Far north from the usual crowds that visit the typical vacation spots in Maine, lies the Bold Coast. Located just south of Lubec, the easternmost town in the U.S., this is a pristine area with very little development.
To get to this place, you park along a little-used road and hike in about a mile and a half, coming to these spectacular cliffs. From here, you can hike south along the rim of the cliffs to a primitive campsite that lies directly on the coastline. Hiking along the trail you can always keep an eye out for seals and whales (on the left), as well as bear and moose (on the right.)
I don’t think I know of a more lovely place on the east coast to spend the day. You might see one other person during the entire day.
Three exposures hand-held from Nikon D90, Tokina 11-16mm f/2.8 wide angle lens at 16mm, f/4.5, ISO 160. Merged in HDR Express with followup in Photoshop CS5 with Nik Color Efex Pro.
I’ve really enjoyed taking part in the Sunday Photography Interview and Poetry Challenge, both weeks. In the interview, OneStopPoetry puts a few of my images in-line with the interview responses, highlighting one shot in particular as a ‘prompt’ for their weekly poetry challenge. Interested participants use the image as inspiration, and come up with a poem or prose based on what they see or feel about the image. It’s fascinating to see the creatives take off on their path, sometimes revealing their deepest thoughts, flights of fancy, or memories that the picture might have conjured up for them.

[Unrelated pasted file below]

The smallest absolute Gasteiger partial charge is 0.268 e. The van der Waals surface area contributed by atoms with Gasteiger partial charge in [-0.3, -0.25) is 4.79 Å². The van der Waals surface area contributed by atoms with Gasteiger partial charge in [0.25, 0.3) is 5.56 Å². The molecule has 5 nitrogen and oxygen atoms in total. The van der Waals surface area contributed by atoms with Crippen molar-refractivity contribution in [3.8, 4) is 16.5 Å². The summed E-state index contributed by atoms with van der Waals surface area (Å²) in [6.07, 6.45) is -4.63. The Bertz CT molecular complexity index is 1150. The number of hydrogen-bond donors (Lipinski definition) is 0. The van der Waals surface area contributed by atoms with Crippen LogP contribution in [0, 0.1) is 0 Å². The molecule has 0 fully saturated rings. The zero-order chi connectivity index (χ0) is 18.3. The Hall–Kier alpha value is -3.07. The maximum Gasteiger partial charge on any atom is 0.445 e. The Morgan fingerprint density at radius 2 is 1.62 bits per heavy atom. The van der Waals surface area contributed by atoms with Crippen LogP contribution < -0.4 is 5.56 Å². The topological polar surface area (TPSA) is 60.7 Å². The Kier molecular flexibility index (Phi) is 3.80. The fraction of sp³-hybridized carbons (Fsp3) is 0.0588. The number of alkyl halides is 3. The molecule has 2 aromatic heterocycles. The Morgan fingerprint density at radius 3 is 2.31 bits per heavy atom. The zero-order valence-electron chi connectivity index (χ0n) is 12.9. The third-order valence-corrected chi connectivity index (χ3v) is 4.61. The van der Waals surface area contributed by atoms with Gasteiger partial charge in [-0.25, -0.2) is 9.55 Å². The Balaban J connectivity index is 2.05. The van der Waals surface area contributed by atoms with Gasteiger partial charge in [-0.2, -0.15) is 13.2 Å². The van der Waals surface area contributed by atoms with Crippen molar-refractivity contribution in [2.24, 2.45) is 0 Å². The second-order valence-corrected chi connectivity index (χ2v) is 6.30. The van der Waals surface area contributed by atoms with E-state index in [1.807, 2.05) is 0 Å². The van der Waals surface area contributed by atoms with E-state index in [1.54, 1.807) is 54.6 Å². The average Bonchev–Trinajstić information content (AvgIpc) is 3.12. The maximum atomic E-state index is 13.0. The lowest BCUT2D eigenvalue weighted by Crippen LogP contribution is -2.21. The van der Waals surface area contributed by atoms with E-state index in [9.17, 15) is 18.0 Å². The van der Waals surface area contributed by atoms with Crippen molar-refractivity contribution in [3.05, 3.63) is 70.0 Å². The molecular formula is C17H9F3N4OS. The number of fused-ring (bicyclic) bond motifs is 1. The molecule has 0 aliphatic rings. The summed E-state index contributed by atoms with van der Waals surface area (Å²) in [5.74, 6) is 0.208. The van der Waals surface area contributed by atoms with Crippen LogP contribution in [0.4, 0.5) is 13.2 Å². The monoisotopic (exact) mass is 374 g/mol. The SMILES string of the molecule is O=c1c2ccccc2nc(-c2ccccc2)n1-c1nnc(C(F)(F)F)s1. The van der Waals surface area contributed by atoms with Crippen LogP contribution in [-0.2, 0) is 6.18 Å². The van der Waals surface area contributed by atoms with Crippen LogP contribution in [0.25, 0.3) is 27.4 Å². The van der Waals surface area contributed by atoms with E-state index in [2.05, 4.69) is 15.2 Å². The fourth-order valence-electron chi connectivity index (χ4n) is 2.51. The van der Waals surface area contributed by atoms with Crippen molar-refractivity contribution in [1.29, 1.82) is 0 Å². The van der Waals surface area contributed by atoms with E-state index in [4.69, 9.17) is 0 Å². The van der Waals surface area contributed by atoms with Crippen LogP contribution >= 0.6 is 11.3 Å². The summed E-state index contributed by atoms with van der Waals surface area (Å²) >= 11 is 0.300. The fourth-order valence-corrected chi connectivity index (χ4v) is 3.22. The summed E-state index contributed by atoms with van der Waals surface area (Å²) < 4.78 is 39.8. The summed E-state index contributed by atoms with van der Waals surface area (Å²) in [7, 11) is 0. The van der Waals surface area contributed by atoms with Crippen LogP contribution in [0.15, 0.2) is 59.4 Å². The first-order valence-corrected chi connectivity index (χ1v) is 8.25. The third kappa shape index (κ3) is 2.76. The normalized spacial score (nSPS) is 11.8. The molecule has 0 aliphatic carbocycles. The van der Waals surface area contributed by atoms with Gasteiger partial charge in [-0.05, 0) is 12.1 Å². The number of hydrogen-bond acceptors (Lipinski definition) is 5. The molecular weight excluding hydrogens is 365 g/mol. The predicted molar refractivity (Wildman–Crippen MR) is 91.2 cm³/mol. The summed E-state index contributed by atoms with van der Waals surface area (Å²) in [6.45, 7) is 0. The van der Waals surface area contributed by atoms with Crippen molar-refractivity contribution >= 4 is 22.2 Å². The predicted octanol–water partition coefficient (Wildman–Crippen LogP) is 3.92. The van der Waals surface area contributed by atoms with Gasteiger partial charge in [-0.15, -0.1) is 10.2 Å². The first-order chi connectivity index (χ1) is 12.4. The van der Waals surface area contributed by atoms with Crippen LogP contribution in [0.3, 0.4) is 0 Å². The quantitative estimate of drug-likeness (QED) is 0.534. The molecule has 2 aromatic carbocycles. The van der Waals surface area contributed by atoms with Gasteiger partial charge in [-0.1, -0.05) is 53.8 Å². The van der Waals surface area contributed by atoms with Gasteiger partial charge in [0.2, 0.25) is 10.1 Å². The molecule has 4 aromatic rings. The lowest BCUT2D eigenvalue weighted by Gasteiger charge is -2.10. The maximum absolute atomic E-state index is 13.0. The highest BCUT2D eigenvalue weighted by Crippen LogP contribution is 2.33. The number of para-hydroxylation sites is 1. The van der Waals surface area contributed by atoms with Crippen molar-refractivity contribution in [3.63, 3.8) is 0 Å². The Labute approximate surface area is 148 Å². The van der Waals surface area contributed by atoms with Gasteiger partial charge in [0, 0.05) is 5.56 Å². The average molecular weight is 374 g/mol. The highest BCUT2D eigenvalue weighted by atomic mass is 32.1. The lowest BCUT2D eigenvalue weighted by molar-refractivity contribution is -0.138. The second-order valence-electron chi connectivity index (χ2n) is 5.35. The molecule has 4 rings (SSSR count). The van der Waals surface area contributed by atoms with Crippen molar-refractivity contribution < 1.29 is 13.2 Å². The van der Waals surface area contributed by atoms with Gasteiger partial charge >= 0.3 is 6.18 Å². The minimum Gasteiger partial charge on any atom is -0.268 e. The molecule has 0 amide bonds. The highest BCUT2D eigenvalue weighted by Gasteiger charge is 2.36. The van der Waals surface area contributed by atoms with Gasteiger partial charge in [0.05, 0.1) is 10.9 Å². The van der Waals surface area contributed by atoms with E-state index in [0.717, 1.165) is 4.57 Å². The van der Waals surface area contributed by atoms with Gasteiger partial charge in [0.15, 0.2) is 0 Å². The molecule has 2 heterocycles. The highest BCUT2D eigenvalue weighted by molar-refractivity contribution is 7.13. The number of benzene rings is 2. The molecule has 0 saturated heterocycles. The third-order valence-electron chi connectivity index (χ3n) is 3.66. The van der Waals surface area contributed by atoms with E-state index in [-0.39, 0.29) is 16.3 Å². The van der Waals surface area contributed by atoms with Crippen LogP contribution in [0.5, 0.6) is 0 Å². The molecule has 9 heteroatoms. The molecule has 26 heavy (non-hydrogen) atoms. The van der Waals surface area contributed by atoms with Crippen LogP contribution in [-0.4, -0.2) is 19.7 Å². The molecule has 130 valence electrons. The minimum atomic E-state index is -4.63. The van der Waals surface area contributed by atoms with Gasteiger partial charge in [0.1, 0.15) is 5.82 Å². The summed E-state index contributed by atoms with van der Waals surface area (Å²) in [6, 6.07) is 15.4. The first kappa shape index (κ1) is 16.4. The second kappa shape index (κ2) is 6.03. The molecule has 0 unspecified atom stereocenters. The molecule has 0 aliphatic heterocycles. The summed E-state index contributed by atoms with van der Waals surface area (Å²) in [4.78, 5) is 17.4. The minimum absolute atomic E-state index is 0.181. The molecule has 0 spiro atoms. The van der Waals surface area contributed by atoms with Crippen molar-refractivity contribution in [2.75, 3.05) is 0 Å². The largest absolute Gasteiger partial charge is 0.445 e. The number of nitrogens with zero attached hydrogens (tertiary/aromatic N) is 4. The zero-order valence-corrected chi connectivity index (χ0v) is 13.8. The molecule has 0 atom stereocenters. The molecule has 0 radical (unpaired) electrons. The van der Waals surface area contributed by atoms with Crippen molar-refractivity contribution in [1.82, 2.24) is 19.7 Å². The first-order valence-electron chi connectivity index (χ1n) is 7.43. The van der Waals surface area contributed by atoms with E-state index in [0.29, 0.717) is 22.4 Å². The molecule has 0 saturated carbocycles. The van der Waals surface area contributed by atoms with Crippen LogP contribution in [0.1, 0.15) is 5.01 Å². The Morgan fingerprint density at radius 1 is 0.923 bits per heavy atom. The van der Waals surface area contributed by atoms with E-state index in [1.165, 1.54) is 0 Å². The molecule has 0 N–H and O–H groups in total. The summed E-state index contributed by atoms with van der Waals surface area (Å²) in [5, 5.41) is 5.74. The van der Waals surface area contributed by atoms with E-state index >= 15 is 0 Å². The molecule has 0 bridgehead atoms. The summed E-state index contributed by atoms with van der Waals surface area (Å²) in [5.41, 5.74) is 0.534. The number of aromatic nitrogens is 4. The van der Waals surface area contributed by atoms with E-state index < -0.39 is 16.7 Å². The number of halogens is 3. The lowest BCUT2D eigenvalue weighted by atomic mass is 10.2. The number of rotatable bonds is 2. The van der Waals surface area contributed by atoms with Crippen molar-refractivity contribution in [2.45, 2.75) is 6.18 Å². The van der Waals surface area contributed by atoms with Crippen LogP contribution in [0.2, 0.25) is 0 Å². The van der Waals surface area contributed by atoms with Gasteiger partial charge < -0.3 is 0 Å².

As one who values Creativity over Certainty, I appreciate being able to come up with something creative of my own, but then watch it take a new life when someone adds their own interpretation on it. It seems like Creativity doubled.
My thanks to all who took the time to write their thoughts. Some entries have struck me so well that I’ve asked the poets if I could use their poems to go alongside the images someday. Some seem like the perfect pairing of image and words, which is something that I often struggle to achieve by myself, usually falling short of what I’d really like to convey.